"He'd always have us laughing when he'd come here, and my kids laughing. My kids idolised him.
"They looked up to him like a father figure."
The 29-year-old was at home the day the detectives came knocking on her door to deliver the news of her brother's death.
"All I remember is them telling me what happened and then everything was a blur for the next hour or so," Jane said.
"I fell to the ground screaming."
Jane said knowing other people also cared about her brother and that he had touched their lives made her feel less alone in her grief.
"I have no words to describe how I feel about that," she said.
Jane cried the first time she heard the song dedicated to Paul.
"They make me want to go out and help people who are struggling, even though I'm struggling myself," she said.
"They give me hope that I can get through this, that I can come out the other side, and I'm grateful for all the help they've given him in the past."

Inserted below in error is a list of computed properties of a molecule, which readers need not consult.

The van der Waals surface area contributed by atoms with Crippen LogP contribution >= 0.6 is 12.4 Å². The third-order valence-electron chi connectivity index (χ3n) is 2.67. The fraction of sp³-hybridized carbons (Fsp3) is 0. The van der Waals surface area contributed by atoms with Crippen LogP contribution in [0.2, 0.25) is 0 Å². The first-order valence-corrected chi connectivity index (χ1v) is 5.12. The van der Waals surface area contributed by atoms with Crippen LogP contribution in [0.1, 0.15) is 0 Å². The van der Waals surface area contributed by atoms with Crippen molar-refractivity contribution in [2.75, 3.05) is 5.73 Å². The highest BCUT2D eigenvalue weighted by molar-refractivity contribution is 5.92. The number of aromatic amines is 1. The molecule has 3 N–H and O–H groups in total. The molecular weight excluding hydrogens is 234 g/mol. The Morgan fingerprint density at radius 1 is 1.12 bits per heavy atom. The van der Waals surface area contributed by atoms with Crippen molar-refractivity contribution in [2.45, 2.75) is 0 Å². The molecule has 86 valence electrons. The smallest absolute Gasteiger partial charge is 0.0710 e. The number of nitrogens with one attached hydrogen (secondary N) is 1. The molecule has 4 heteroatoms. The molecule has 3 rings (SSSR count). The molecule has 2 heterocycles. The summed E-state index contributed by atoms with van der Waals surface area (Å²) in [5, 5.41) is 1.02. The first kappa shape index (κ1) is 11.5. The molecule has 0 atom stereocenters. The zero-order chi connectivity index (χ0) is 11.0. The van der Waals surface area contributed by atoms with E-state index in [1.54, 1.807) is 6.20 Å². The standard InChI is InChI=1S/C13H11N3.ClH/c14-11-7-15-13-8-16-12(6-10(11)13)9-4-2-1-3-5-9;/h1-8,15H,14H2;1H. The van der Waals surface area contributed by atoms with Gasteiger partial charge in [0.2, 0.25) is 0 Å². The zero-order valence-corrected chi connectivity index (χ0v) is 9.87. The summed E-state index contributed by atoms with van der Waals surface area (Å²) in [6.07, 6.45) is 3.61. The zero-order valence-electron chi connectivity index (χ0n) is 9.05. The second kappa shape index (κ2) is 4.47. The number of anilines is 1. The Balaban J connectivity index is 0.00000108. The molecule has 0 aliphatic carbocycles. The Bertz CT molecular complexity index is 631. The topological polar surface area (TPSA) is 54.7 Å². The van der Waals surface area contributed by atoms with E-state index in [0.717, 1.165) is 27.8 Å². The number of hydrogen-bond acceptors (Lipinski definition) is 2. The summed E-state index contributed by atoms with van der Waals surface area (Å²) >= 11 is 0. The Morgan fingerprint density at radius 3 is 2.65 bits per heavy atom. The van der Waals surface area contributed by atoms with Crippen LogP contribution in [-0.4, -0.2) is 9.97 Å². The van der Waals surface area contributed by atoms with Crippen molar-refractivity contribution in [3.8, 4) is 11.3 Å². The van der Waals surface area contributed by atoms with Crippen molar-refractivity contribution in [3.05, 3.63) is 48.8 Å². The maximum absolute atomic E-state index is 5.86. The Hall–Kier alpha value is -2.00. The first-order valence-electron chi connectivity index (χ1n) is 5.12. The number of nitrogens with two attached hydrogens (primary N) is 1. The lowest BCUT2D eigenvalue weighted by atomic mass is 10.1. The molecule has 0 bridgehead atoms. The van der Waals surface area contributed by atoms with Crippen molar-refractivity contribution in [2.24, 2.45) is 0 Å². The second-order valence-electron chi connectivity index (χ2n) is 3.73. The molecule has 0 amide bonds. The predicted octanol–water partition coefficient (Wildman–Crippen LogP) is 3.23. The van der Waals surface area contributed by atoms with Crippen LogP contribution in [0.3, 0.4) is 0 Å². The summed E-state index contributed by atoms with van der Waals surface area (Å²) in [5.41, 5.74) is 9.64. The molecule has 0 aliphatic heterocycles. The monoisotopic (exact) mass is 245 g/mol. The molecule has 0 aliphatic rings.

Mr Drury does not want this ripple effect of kindness and comfort generated by Points for Purpose to be confined to Sydney streets.
The 43-year-old said he was taking his idea worldwide.
"Points for Purpose has a massive vision, but we've started at rough sleeping," he said.
"What we will do, and where we're going, is that we want to be able to help anyone, anywhere, use their points for any purpose."
He stumbled upon the idea for Points for Purpose as he was scrolling through his Facebook feed after an extended trip through Sri Lanka, Papua New Guinea and Cambodia.
Mr Drury had co-founded a successful technology company in 2010. He sold out of it in 2015, grabbed his surfboard and hopped on a plane.